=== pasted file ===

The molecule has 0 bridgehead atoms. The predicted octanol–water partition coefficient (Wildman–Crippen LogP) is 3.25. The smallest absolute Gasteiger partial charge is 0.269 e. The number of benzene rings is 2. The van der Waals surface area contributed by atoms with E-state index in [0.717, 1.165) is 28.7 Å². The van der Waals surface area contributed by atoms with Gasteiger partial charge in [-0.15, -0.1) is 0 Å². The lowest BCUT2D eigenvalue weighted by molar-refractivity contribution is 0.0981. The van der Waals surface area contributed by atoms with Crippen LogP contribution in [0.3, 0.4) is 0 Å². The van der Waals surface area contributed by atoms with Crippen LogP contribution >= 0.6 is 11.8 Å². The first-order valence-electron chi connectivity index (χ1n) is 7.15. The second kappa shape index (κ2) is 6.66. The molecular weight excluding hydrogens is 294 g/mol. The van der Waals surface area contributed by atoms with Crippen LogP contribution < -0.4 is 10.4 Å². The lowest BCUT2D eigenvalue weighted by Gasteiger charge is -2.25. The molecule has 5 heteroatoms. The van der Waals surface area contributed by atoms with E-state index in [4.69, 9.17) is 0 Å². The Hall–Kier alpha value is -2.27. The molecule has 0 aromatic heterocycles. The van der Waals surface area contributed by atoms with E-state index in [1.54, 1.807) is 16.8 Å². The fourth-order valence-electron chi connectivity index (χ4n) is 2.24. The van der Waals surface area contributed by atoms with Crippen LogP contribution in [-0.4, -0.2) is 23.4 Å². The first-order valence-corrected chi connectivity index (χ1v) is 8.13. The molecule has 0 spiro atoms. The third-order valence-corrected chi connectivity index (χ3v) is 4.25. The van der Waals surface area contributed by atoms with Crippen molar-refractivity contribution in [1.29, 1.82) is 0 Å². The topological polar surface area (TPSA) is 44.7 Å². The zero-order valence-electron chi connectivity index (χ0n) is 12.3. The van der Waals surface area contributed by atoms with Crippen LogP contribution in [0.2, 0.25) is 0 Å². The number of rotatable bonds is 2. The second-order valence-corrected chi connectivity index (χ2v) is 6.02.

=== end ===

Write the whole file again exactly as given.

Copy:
The molecule has 0 bridgehead atoms. The predicted octanol–water partition coefficient (Wildman–Crippen LogP) is 3.25. The smallest absolute Gasteiger partial charge is 0.269 e. The number of benzene rings is 2. The van der Waals surface area contributed by atoms with E-state index in [0.717, 1.165) is 28.7 Å². The van der Waals surface area contributed by atoms with Gasteiger partial charge in [-0.15, -0.1) is 0 Å². The lowest BCUT2D eigenvalue weighted by molar-refractivity contribution is 0.0981. The van der Waals surface area contributed by atoms with Crippen LogP contribution in [0.3, 0.4) is 0 Å². The van der Waals surface area contributed by atoms with Crippen LogP contribution >= 0.6 is 11.8 Å². The first-order valence-electron chi connectivity index (χ1n) is 7.15. The second kappa shape index (κ2) is 6.66. The molecular weight excluding hydrogens is 294 g/mol. The van der Waals surface area contributed by atoms with Crippen LogP contribution < -0.4 is 10.4 Å². The lowest BCUT2D eigenvalue weighted by Gasteiger charge is -2.25. The molecule has 5 heteroatoms. The van der Waals surface area contributed by atoms with E-state index in [4.69, 9.17) is 0 Å². The Hall–Kier alpha value is -2.27. The molecule has 0 aromatic heterocycles. The van der Waals surface area contributed by atoms with E-state index in [1.54, 1.807) is 16.8 Å². The fourth-order valence-electron chi connectivity index (χ4n) is 2.24. The van der Waals surface area contributed by atoms with Crippen LogP contribution in [-0.4, -0.2) is 23.4 Å². The first-order valence-corrected chi connectivity index (χ1v) is 8.13. The molecule has 0 spiro atoms. The third-order valence-corrected chi connectivity index (χ3v) is 4.25. The van der Waals surface area contributed by atoms with Crippen molar-refractivity contribution in [1.29, 1.82) is 0 Å². The topological polar surface area (TPSA) is 44.7 Å². The zero-order valence-electron chi connectivity index (χ0n) is 12.3. The van der Waals surface area contributed by atoms with Crippen LogP contribution in [0.2, 0.25) is 0 Å². The number of rotatable bonds is 2. The second-order valence-corrected chi connectivity index (χ2v) is 6.02.